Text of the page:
Cracking Sands Review

Stop the ride; we want to get off.

Despite touting itself as “this year’s most hotly anticipated racer” (January isn’t even over yet), Cracking Sands sings a familiar tune across its dusty landscapes: A game which seems like it might have had some potential, but instead wound up falling well short of it.

On the surface it has some fun ideas, such as racing across a post-apocalyptic wasteland on ATV four-wheelers, and even spicing the races up by offering different criteria to win (though some concepts seem familiar from challenges outside the main race in other games). The graphics are nice, and you can even customize your own character with distinct looks and features.

The weapon system even helps set it apart from other games of its ilk; rather than picking them up off the raceway, you can trick your ride out with up to three weapons, plus your nitro booster, though only one can be used at any given time. The key then is to keep these things energized, which is where the normal kart racer pick-ups and certain F-Zero-esque energy pads come into play.

Unfortunately, the game itself starts out adequately, but only gets worse as more checkered flags are dropped. Tilt controls are employed to steer, coupled with automatic acceleration, and these work decently enough with the faux touchscreen buttons until the races begin getting more intense. Drifting for boosts, meanwhile, is a matter of rapidly tilting the phone back and forth, which is just awkward.

Worse still, the track layouts tend to be a huge mess as you progress through the cups. It can be difficult to tell where you’re going, and not just because part of the scenery obstructs your view from time to time. You can reset your position with the touch of a button that’s slightly inconvenient to reach in the top-left, but your fellow racers will no doubt have had plenty of time to catch up or even pass you in that time, provided you were able to take the lead in the first place. Earlier on, you’ll see metagame borders with arrows and “no” signs if you venture too far off the track, but it isn’t long before these wind up right alongside the main part of the track, making the courses feel a bit unnatural.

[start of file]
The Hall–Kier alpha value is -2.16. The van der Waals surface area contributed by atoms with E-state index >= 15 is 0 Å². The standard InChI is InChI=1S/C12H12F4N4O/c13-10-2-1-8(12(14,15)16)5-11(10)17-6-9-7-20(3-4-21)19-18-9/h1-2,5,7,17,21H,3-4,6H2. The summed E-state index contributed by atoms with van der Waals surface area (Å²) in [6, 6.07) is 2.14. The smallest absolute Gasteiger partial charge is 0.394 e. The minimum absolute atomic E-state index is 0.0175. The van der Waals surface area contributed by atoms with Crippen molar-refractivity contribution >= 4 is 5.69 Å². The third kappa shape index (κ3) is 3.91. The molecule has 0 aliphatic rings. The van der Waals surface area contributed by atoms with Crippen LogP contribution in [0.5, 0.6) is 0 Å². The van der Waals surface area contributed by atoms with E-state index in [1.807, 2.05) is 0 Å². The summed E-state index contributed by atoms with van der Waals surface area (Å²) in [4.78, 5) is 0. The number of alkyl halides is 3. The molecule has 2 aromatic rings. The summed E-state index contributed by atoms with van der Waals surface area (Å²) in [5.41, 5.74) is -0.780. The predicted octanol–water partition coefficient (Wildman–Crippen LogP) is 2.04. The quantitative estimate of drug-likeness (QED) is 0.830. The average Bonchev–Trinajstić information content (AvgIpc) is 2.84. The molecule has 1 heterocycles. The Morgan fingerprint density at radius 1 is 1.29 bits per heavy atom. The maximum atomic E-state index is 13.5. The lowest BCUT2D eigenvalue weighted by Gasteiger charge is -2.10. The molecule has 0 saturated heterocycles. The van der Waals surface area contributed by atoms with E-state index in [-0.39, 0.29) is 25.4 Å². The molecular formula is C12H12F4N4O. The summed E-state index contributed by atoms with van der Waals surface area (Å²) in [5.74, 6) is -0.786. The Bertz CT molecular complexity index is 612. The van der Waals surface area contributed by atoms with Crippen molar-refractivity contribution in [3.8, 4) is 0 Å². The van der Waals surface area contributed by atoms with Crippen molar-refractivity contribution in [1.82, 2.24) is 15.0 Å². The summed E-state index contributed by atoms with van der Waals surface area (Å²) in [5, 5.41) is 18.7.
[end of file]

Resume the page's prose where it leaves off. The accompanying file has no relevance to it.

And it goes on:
Not helping matters is the sound, as the music is drowned out by the sound of weapons – most often the constant barrage of machine gun fire. It gets a bit irritating after a while, and while you can adjust the sound levels of the music versus the sound effects, it isn’t a huge help, with the music not doing much to stand out. The music isn’t bad; it’s actually kind of decent, but the experience as a whole just isn’t all that pleasant to listen to over the longer term.

Cracking Sands

If you can get past all of this, there is some value to the game. In addition to character customization and the single-player Campaign mode, there are other modes such as Time Trial, Single Race, Elimination, and Head of the Pack, though these have to be unlocked. There is a multiplayer mode as well, but as of this writing, there was no one else available to race on the one of two servers we could actually connect to.

While Cracking Sands looks like it has some promise, the fact is that – in our opinion, that is – it just wasn’t very much fun to play. The bad outweighs the good, and the whole time, it was hard not to imagine ourselves instead playing other better examples of the genre. And when your game leads people to instead think about playing other games, that’s when you’ve got a problem.

Content writer

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